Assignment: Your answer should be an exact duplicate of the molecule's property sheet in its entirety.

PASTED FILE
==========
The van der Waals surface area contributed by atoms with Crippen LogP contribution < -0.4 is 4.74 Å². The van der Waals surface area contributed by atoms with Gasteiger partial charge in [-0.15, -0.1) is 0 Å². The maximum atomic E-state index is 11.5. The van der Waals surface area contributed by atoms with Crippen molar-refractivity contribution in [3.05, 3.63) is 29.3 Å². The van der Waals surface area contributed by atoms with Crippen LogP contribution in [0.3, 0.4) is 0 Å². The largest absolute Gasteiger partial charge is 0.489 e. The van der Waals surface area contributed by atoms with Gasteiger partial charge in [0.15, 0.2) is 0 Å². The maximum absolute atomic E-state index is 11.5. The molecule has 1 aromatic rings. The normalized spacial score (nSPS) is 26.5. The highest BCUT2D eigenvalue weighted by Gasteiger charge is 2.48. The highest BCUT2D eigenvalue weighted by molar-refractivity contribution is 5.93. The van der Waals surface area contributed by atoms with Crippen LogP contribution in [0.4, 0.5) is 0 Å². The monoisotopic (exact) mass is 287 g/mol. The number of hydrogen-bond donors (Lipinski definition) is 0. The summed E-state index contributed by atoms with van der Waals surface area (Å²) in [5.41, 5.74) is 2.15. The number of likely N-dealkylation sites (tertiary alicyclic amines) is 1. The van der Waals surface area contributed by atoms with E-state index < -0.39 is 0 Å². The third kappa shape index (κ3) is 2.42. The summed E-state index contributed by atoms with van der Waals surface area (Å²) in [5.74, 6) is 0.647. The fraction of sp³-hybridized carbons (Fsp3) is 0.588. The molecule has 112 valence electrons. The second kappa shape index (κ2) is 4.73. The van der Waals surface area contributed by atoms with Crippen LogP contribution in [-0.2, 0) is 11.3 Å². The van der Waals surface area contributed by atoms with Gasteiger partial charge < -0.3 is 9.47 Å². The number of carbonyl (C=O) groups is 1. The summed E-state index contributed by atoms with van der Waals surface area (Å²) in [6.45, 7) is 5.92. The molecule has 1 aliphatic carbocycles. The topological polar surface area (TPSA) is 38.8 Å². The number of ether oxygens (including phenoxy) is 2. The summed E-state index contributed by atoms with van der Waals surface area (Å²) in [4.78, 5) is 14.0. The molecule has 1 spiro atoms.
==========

The van der Waals surface area contributed by atoms with Crippen LogP contribution < -0.4 is 4.74 Å². The van der Waals surface area contributed by atoms with Gasteiger partial charge in [-0.15, -0.1) is 0 Å². The maximum atomic E-state index is 11.5. The van der Waals surface area contributed by atoms with Crippen molar-refractivity contribution in [3.05, 3.63) is 29.3 Å². The van der Waals surface area contributed by atoms with Crippen LogP contribution in [0.3, 0.4) is 0 Å². The largest absolute Gasteiger partial charge is 0.489 e. The van der Waals surface area contributed by atoms with Gasteiger partial charge in [0.15, 0.2) is 0 Å². The maximum absolute atomic E-state index is 11.5. The molecule has 1 aromatic rings. The normalized spacial score (nSPS) is 26.5. The highest BCUT2D eigenvalue weighted by Gasteiger charge is 2.48. The highest BCUT2D eigenvalue weighted by molar-refractivity contribution is 5.93. The van der Waals surface area contributed by atoms with Crippen LogP contribution in [0.4, 0.5) is 0 Å². The monoisotopic (exact) mass is 287 g/mol. The number of hydrogen-bond donors (Lipinski definition) is 0. The summed E-state index contributed by atoms with van der Waals surface area (Å²) in [5.41, 5.74) is 2.15. The number of likely N-dealkylation sites (tertiary alicyclic amines) is 1. The van der Waals surface area contributed by atoms with E-state index < -0.39 is 0 Å². The third kappa shape index (κ3) is 2.42. The summed E-state index contributed by atoms with van der Waals surface area (Å²) in [5.74, 6) is 0.647. The fraction of sp³-hybridized carbons (Fsp3) is 0.588. The molecule has 112 valence electrons. The second kappa shape index (κ2) is 4.73. The van der Waals surface area contributed by atoms with Crippen LogP contribution in [-0.2, 0) is 11.3 Å². The van der Waals surface area contributed by atoms with Gasteiger partial charge < -0.3 is 9.47 Å². The number of carbonyl (C=O) groups is 1. The summed E-state index contributed by atoms with van der Waals surface area (Å²) in [6.45, 7) is 5.92. The molecule has 1 aliphatic carbocycles. The topological polar surface area (TPSA) is 38.8 Å². The number of ether oxygens (including phenoxy) is 2. The summed E-state index contributed by atoms with van der Waals surface area (Å²) in [4.78, 5) is 14.0. The molecule has 1 spiro atoms.